True cowboy celebrates century of wild-west living

By Tova Fruchtman: CNJ staff writer

Frank Dalton, who is nearly all that is left of the old West, according to his friends and family, turns 100 today.

One hundred percent cowboy, Dalton is known for his love for livestock, his rough and tumble attitude, and his ability to properly castrate a stallion.

“He is part of American society that is rapidly fading from the scene,” his son Frank Dalton Jr. said. “He took care of business on top of horse instead of behind the wheel of a pickup.”

Harvey Morris, who has known Dalton for 25 years through trading livestock, agrees. “I’ll tell you, he’s an experience. He’s an original Western man.”

Born Sept. 12, 1904, Dalton moved to Clovis in 1965.
His son said he had been coming to Clovis often from their ranch to trade livestock, and one day decided to buy a home and livestock from an airman who had been transferred to another base.

Dalton had spent years breaking horses to make money, or in trade for room and board, his son said.

Dalton, who kept horses until a year an a half ago, was passionate about his animals.

“I’ve seen him so many times short himself to make sure his livestock had something to eat. There is nothing that would make him any angrier than someone not taking care of their livestock,” his son said.

While Dalton was skilled at breaking and trading horses, he was most famous for castrating them — a way to make stallions more manageable, Dalton Jr. said.

“He was known all over this part of the country for being a master at castrating horses,” he said. “Many traders found out that if they let it be known that Frank Dalton had castrated their horse it would be worth more than if some vets had done it.”

Dalton was also a man of principle.

His son remembers him going to the bank if he found they had shorted him one penny. “It was the principle of the thing,” he said.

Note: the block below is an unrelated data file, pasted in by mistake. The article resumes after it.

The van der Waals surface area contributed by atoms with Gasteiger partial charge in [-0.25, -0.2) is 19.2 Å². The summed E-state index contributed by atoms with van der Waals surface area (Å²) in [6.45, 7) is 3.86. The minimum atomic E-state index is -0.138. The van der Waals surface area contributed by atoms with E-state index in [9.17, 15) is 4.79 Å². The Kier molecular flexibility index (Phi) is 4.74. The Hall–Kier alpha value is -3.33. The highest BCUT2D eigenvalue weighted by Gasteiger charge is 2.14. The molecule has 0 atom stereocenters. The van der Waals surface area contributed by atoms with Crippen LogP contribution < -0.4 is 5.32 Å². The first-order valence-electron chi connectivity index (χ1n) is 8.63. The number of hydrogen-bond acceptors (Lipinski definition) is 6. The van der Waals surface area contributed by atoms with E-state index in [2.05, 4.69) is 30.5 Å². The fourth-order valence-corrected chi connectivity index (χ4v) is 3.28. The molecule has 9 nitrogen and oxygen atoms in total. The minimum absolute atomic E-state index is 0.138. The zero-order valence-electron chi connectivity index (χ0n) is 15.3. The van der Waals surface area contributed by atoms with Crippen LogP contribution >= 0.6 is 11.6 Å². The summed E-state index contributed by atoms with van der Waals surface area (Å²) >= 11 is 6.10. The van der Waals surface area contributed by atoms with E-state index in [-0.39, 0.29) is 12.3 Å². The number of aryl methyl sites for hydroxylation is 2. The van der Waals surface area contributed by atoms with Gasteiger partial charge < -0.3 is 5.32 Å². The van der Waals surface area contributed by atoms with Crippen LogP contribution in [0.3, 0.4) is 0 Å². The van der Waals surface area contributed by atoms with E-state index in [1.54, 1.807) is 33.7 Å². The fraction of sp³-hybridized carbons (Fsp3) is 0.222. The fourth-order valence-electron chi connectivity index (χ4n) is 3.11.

Miller met Dalton at a livestock trade when he was 6 or 7 years old, and Dalton was 66.

“I’ve never known Frank to have a job,” Miller said. “He was a self-made man.”

Miller said Dalton was a “shrewd business man,” but that he also had a charitable heart. He said that Dalton gave his charity quietly — not wanting to embarrass a family or get credit for himself.

“That’s the one thing that impressed me most about Frank,” Miller said.

But Dalton was not the easiest person to like when you first met him, Miller said. His loud booming voice and quick demeanor made him difficult to get to know, he said.

“He’s real gruff and rough when he speaks to you,” Miller said.

Dalton Jr. agreed, and noted that when workers on the farm made a mistake or couldn’t complete a task Dalton would “give them a tongue lashing and do it himself.”

Dalton told his son and others he is the great nephew of the famous old west bank robber Frank Dalton of the Dalton Gang.

Regardless of if the story is true, Dalton represents a true cowboy to many.

And though he has lived 100 years, Dalton Jr. said that his dad never considered himself old. Dalton, after spending 16 days in the hospital earlier this year, was sent to Laurel Plains nursing for therapy and rehabilitation.

After three days, Dalton Jr. went to visit him. He said his dad leaned over and said, “you know, there’s a lot of old people in this place.”